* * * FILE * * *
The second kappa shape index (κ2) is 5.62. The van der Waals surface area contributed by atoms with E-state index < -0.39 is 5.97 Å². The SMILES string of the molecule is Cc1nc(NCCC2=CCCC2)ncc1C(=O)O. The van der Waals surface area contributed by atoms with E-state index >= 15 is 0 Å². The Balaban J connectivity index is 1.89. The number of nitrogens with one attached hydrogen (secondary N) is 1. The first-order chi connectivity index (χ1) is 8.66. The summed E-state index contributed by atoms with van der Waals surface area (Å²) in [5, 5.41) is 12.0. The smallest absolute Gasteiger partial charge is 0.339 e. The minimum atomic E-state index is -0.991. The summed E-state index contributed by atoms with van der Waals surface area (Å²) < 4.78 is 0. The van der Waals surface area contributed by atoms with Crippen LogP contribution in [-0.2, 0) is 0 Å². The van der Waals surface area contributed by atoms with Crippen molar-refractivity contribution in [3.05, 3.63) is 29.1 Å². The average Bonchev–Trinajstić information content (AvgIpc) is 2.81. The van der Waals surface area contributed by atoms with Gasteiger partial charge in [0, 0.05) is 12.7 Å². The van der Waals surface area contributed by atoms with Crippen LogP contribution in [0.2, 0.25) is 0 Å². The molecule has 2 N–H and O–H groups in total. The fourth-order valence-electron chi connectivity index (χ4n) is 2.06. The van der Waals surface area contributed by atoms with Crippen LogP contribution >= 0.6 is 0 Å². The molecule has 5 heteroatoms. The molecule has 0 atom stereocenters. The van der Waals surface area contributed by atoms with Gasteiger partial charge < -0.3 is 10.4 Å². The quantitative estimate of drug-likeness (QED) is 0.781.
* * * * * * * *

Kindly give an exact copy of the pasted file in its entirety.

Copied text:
The second kappa shape index (κ2) is 5.62. The van der Waals surface area contributed by atoms with E-state index < -0.39 is 5.97 Å². The SMILES string of the molecule is Cc1nc(NCCC2=CCCC2)ncc1C(=O)O. The van der Waals surface area contributed by atoms with E-state index >= 15 is 0 Å². The Balaban J connectivity index is 1.89. The number of nitrogens with one attached hydrogen (secondary N) is 1. The first-order chi connectivity index (χ1) is 8.66. The summed E-state index contributed by atoms with van der Waals surface area (Å²) in [5, 5.41) is 12.0. The smallest absolute Gasteiger partial charge is 0.339 e. The minimum atomic E-state index is -0.991. The summed E-state index contributed by atoms with van der Waals surface area (Å²) < 4.78 is 0. The van der Waals surface area contributed by atoms with Crippen LogP contribution in [-0.2, 0) is 0 Å². The van der Waals surface area contributed by atoms with Crippen molar-refractivity contribution in [3.05, 3.63) is 29.1 Å². The average Bonchev–Trinajstić information content (AvgIpc) is 2.81. The van der Waals surface area contributed by atoms with Gasteiger partial charge in [0, 0.05) is 12.7 Å². The van der Waals surface area contributed by atoms with Crippen LogP contribution in [0.2, 0.25) is 0 Å². The molecule has 2 N–H and O–H groups in total. The fourth-order valence-electron chi connectivity index (χ4n) is 2.06. The van der Waals surface area contributed by atoms with Crippen LogP contribution >= 0.6 is 0 Å². The molecule has 5 heteroatoms. The molecule has 0 atom stereocenters. The van der Waals surface area contributed by atoms with Gasteiger partial charge < -0.3 is 10.4 Å². The quantitative estimate of drug-likeness (QED) is 0.781.